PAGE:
So instead of carrying out the planned siege, the Sultan`s invading troops retreated through and laid waste to Styria. The two campaigns proved that Vienna was situated at the extreme limit of Ottoman logistical capability. The army needed to winter at Constantinople so that its troops could attend to their fiefs and recruit for the next year’s campaigning.
Suleiman’s retreat did not mark a complete failure. The campaign underlined Ottoman control of southern Hungary and left behind enough destruction in Habsburg Hungary and in those Austrian lands it had ravaged to impair Ferdinand’s capacity to mount a sustained counterattack. Suleiman’s achievement was to consolidate the gains of 1526 and establish the puppet kingdom of John Zápolya as a buffer against the Holy Roman Empire. It has to be called a puppet-kingdom from his point of view but in fact, the Sultan didn`t have enough power to take Transylvania and Eastern Hungary by force.
The invasion and its climactic siege, however, exacted a heavy price from both sides, with tens of thousands of soldiers and civilians dead and thousands more sold into slavery. 
Some western historians say that it marked the end of the Ottomans’ expansion towards the center of Europe and arguably the beginning of their long decline as the dominant power of the Renaissance world. “The delivery of Vienna by a brave garrison under Count Niklas Salm in 1529,” suggested historian Rolf Adolf Kahn, “was probably a greater though less spectacular achievement than the liberation five generations later brought about primarily by the efforts of a rather large army of combined imperial and Polish forces”.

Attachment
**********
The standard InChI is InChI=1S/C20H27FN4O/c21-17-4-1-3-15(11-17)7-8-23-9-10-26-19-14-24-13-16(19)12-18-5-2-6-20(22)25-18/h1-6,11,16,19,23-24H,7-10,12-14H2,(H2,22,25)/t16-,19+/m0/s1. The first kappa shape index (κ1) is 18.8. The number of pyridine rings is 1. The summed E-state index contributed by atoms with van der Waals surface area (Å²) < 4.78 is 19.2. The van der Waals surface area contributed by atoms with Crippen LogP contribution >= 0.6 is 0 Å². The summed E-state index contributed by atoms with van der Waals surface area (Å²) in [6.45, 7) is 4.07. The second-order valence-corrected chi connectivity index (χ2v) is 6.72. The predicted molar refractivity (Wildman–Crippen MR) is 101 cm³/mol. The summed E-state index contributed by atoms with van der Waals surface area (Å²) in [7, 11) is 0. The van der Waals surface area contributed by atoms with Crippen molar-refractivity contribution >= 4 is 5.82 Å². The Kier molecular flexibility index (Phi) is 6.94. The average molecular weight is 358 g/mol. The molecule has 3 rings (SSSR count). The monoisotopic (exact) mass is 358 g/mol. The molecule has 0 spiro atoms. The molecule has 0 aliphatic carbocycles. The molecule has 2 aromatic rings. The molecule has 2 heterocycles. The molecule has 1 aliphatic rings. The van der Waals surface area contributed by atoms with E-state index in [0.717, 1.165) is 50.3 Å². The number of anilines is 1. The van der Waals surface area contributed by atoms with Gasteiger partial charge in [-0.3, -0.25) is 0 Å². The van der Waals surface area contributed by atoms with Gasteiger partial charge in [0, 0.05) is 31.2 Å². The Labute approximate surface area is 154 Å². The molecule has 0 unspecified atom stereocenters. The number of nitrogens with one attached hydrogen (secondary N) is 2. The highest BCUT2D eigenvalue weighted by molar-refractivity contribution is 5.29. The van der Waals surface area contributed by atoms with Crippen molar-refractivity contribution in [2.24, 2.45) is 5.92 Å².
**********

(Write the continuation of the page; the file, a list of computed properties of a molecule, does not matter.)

However, Suleiman failed to force Ferdinand to engage him in open battle and was thus unable to enforce his ideological claim to superiority over the Habsburgs. The attack on Vienna led to a rapprochement between Charles V and Pope Clement VII, and contributed to the Pope’s coronation of Charles V as Holy Roman Emperor on February 24, 1530. The outcome of the campaign was presented as a success by the Ottomans, who used the opportunity to show off their imperial grandeur by staging elaborate ceremonies for the circumcision of princes Mustafa, Mehmed, and Selim.
King Ferdinand set up a funeral monument for Niklas Graf Salm — who had been injured during the last Ottoman assault and died on 4 May 1530 — to express his gratitude to the defender of Vienna. This Renaissance sarcophagus is now on display in the baptistry of the Votivkirche in Vienna. (See picture) 
Ferdinand’s son, Maximilian II, later built the summer palace of Neugebaeude on the spot where Suleiman is said to have pitched his tent.